In Marriage and family on January 4, 2013 at 8:30 pm

As we reported at the end of last month, Pope Benedict’s statement for the World Day of Prayer for Peace, January 1st, contained a reference that same-gender married couples are a threat to world peace.  But on January 1, 2013,  the pope’s message was countered by a pair of married heterosexual Catholic parents who have a long history of working for LGBT justice and equality.

In his statement the pope said that allowing gay and lesbian people to marry is

“. . . an offence against the truth of the human person, with serious harm to justice and peace.”

Mary Ellen and Casey Lopata

In a Washington Post “On Faith” essay, Casey and Mary Ellen Lopata,  who are the founders of Fortunate Families, a national network of Catholic parents of LGBT people, countered the pope’s rhetoric by describing the lives of  lesbian and gay friends of theirs:

“We are fortunate enough to be able to contrast the pope’s rhetoric with the reality of Bob’s life, and those of many other gay, lesbian, bisexual and transgender people whom we know. They don’t seem like threats to world peace or the future of humanity. They are men and women trying to earn a living, love their spouses, raise their children and contribute a little something to their churches and their communities.”

Additionally, they contrast the pope’s point of view with that of the majority of U.S. Catholics:

“The pope is losing the fight against marriage equality because Catholics weigh his abstract definitions of what it means to be human, what it means to be male and what it means to be female, against the evidence of their own experience. They understand instinctively that human beings are too complex to be captured in such arid taxonomies, that categories devised by celibate philosophers no longer make much sense in a world in which traditional gender roles were abandoned long ago. Rather, what they know, what they believe, is the evidence of their own experience. Like John the Evangelist, they testify to what they have seen and heard.”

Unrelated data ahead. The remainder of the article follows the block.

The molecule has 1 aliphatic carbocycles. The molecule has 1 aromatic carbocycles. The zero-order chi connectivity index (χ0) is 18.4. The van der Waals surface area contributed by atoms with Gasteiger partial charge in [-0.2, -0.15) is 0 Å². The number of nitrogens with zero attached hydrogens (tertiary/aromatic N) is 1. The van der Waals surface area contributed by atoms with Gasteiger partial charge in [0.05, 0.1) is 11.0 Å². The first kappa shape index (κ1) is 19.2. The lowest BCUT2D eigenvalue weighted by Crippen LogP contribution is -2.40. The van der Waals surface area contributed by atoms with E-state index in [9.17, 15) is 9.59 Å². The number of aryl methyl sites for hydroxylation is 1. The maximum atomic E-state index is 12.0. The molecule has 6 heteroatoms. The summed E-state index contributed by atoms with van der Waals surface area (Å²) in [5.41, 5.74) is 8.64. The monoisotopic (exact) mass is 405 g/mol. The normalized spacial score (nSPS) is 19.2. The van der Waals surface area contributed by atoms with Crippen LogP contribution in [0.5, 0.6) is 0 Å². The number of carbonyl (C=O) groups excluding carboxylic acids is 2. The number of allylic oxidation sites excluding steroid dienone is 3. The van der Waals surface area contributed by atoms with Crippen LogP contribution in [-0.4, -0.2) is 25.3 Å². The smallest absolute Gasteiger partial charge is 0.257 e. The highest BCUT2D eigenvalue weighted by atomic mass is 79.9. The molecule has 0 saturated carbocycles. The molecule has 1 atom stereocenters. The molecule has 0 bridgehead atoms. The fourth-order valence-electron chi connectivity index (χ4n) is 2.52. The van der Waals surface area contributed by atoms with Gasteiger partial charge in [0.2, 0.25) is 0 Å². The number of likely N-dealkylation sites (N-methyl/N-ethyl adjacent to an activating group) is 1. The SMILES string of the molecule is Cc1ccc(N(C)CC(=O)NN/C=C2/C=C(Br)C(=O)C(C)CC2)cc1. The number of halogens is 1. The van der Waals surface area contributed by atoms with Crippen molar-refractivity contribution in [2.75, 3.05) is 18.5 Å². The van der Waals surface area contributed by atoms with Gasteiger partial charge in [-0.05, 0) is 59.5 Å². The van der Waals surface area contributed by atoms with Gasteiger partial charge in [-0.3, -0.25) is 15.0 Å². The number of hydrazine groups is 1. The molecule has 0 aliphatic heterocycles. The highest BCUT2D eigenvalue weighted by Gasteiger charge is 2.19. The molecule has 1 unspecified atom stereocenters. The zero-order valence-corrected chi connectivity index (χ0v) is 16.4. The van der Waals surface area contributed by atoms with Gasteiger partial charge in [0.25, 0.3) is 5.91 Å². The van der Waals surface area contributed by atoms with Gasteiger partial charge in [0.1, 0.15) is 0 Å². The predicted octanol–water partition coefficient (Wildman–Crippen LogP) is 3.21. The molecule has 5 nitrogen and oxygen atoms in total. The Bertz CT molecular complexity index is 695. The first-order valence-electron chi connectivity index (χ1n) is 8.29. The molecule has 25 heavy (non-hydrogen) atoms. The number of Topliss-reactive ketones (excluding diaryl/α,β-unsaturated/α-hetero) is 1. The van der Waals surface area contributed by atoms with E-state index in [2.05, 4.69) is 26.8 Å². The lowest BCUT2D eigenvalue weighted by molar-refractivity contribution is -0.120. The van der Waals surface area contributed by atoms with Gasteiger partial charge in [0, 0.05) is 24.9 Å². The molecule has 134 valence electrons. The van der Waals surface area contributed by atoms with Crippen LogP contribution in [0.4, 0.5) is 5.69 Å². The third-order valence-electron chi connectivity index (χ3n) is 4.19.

more at « Bondings 2.0.

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Calabrian Catholic bishop says gay couples ‘should have rights’

In Marriage and family on December 18, 2012 at 1:22 pm

Italian bishop Giuseppe Fiorini Morosini from Locri-Gerace recognizes that gay couples ‘should claim some rights, but they can not ask for marriage’

cattedrale_Gerace

18 DECEMBER 2012 | BY DANIELE GUIDO GESSA

Photo by DaffyDuke

An Italian Catholic bishop said that ‘same-sex couples should have their civil rights recognized.’

Bishop Giuseppe Fiorini Morosini, who is in charge of the Locri-Gerace area in Calabria, recognized same-sex couples’ rights in a letter sent to the churches of his area.

Such a recognition by the Catholic hierarchy is uncommon, but bishop Morosini added: ‘However, same-sex couples are not families. We can not give them the right to a regular marriage.

‘We believe in God and we have to respect the Christian values and rules. I suggest you defend these ideas strongly.’

The Italian Church is analyzing the possibility of a new Italian government wanting to give same-sex couples some rights. The next general elections will be held in spring.

Morosini added: ‘A marriage is a union between a man and a woman, but every couple should have civil rights.’

His stance has been welcomed by Italian LGBT associations, even though the Italian gay movement has condemned his call for ‘traditional’ marriage.Calabria is one of the less gay-friendly regions in Italy. Only a few LGBT associations operate in this area.